The standard number of working hours in Singapore are 8-hour a day and 40hours from Monday to Friday work week, though some companies operate 5.5 day week from Monday to Saturday. 

An employee can only work up to 72 overtime hours in a month. The employee will get compensate at least 1.5 times the hourly basic rate of pay. Payment should be made within 14 days after the last day of the salary period.

If the employee is required to work on a public holiday, the employer should pay to the employee an extra’s day salary or grant the employee off in lieu.

Severance pay is not required in Singapore, but the common practice is to pay between 2 weeks’ to one month’s salary per year of service. If an employee is a resident and if he/she is dismissed by an employer on grounds of misconduct, salary must be paid on the last day of employment. If the contract of service is terminated by an employer, salary must be paid on the last day of employment or within 3 working days from the date of termination.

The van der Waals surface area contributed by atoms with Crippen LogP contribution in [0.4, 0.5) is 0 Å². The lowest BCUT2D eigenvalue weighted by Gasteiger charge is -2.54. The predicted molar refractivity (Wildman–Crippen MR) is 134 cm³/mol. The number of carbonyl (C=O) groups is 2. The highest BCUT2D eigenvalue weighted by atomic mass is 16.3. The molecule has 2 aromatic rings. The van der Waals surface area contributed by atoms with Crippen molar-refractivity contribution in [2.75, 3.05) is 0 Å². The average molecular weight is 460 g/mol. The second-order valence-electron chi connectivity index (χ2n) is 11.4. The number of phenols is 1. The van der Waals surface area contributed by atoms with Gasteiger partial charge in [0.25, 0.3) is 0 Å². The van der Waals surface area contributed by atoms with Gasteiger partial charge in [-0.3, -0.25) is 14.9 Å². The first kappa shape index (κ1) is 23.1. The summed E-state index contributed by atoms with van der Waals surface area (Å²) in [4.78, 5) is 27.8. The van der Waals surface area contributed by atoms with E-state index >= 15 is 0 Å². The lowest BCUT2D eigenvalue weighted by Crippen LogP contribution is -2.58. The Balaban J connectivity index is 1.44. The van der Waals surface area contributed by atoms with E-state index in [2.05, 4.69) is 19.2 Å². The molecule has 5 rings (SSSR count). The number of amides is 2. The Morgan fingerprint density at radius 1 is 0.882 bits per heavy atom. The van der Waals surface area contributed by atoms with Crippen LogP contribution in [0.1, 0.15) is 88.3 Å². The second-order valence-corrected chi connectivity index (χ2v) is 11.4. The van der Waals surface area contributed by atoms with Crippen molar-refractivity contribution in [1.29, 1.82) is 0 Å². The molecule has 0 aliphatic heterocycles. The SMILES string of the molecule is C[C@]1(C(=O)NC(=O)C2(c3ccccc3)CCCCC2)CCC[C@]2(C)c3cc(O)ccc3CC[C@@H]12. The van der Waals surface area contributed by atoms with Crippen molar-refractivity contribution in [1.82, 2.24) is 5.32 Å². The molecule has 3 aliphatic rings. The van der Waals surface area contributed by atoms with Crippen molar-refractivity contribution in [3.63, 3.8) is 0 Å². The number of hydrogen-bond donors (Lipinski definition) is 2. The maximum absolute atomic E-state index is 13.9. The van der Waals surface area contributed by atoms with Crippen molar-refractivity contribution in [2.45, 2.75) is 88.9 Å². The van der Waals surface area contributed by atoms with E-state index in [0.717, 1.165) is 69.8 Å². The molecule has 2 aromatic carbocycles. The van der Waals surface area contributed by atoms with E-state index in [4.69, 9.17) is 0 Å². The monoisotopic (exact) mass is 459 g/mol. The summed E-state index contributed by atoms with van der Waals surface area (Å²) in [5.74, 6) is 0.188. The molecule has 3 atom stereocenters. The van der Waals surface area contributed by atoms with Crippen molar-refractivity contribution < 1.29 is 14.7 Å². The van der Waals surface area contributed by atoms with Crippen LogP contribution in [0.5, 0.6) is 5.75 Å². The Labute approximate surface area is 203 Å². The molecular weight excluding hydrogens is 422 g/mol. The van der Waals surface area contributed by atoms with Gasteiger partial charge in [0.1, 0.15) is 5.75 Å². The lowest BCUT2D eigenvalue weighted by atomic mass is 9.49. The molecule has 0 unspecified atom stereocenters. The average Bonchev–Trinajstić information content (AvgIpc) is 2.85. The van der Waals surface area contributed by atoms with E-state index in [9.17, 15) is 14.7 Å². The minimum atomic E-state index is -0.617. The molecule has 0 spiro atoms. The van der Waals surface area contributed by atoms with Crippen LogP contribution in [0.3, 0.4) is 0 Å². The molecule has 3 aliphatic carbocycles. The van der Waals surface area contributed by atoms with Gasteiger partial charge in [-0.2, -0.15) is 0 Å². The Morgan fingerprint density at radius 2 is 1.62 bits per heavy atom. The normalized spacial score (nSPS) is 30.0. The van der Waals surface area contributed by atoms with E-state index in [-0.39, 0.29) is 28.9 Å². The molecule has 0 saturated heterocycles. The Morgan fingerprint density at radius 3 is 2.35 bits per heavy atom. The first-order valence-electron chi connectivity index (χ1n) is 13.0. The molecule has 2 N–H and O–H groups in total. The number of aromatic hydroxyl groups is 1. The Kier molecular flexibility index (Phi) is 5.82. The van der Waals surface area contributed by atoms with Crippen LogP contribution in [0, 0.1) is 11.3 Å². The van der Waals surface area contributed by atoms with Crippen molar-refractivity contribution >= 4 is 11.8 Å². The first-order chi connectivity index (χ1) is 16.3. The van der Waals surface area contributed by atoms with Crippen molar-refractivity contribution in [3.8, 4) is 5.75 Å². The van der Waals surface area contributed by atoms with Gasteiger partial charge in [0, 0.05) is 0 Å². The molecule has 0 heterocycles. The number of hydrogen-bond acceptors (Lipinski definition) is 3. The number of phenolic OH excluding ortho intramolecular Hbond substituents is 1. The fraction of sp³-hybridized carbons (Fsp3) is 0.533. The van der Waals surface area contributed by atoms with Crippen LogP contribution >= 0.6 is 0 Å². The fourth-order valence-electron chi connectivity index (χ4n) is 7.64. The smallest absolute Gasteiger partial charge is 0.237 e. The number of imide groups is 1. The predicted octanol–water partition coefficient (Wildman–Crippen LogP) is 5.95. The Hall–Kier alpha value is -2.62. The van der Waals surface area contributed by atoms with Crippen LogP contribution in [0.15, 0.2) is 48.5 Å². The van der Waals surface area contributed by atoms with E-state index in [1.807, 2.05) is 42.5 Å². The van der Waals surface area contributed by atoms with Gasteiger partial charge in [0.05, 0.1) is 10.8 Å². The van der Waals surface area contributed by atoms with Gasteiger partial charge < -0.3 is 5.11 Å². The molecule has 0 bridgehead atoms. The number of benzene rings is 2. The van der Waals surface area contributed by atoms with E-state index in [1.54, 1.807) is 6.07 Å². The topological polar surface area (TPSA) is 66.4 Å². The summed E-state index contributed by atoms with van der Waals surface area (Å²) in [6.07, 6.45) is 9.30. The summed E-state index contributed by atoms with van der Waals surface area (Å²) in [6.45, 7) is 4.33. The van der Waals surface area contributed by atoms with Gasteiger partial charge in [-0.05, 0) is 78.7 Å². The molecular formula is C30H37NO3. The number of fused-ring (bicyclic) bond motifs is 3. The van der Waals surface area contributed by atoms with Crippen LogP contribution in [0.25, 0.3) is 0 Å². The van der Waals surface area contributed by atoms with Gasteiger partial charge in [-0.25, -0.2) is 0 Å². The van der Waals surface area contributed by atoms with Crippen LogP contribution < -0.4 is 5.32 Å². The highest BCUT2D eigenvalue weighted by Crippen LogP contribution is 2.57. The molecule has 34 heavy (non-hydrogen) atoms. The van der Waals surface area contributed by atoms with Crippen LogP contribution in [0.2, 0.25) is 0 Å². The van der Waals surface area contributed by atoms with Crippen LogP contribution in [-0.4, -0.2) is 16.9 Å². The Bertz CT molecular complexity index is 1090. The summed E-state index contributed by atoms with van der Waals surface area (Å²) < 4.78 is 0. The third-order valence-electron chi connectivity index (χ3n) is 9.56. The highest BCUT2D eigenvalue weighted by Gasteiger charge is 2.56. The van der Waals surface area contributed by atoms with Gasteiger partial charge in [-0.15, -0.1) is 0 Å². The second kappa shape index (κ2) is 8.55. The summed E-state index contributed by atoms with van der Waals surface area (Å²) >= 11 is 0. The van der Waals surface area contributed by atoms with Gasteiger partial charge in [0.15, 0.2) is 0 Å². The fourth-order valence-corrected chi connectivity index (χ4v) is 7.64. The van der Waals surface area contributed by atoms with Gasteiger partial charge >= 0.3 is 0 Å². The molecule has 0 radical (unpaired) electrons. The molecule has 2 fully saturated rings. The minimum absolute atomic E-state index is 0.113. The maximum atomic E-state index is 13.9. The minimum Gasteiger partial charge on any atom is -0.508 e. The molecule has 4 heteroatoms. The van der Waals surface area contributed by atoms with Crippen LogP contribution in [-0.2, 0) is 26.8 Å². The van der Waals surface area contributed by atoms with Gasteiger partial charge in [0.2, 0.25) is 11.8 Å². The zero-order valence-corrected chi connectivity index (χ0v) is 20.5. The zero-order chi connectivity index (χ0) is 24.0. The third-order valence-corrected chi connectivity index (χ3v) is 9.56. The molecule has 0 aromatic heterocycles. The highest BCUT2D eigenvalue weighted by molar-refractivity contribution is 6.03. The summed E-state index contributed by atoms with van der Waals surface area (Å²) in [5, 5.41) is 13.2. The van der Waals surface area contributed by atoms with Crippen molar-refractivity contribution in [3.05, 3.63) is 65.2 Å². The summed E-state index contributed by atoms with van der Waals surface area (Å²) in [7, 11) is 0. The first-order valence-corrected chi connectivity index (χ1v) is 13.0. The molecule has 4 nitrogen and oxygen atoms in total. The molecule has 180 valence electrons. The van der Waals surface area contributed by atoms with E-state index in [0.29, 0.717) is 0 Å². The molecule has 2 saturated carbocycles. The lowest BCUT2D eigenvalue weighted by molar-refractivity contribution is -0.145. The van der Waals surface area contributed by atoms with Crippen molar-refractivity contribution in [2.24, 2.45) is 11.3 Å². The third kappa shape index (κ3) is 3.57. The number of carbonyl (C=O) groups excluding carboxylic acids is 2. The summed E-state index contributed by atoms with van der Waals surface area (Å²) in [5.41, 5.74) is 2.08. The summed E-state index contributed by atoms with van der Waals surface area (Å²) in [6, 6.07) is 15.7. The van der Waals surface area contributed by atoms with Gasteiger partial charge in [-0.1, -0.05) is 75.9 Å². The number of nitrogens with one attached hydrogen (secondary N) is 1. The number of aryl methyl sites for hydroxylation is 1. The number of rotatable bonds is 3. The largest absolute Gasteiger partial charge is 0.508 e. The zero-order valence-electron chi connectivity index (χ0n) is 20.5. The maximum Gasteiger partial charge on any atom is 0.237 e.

Different rules apply for foreign workers. To facilitate tax clearance before a foreign employee leaves Singapore, a company is required to withhold all monies due to the employee and inform the Inland Revenue Authority of Singapore (IRAS) via Form IR21 at least 30 days before the date of cessation of employment.

 

The payment of net salary should either be through issuance of cheque or bank transfer. The main key deduction is CPF from the employee’s salary which is applicable to all the Singapore citizens and permanent residents. The CPF is a mandatory social security savings scheme funded by the contribution from employers and employees. It also addresses healthcare, home ownership, family protection, and asset enhancement. The CPF is deductible on the employee’s basic wages, bonuses, paid leave and allowances for the calendar month. The computation of CPF is 20% for the employee and 17% for the employer for all the Singapore citizens. It is the same computation for the 3rd year of permanent residents. There is a different percentage of CPF computation for the 1st and 2nd year of permanent residents. The capped amount for the CPF is $6000. The CPF contribution is submitted by 14th of every month by all the organizations. Besides CPF, employers are also required to make the following monthly contribution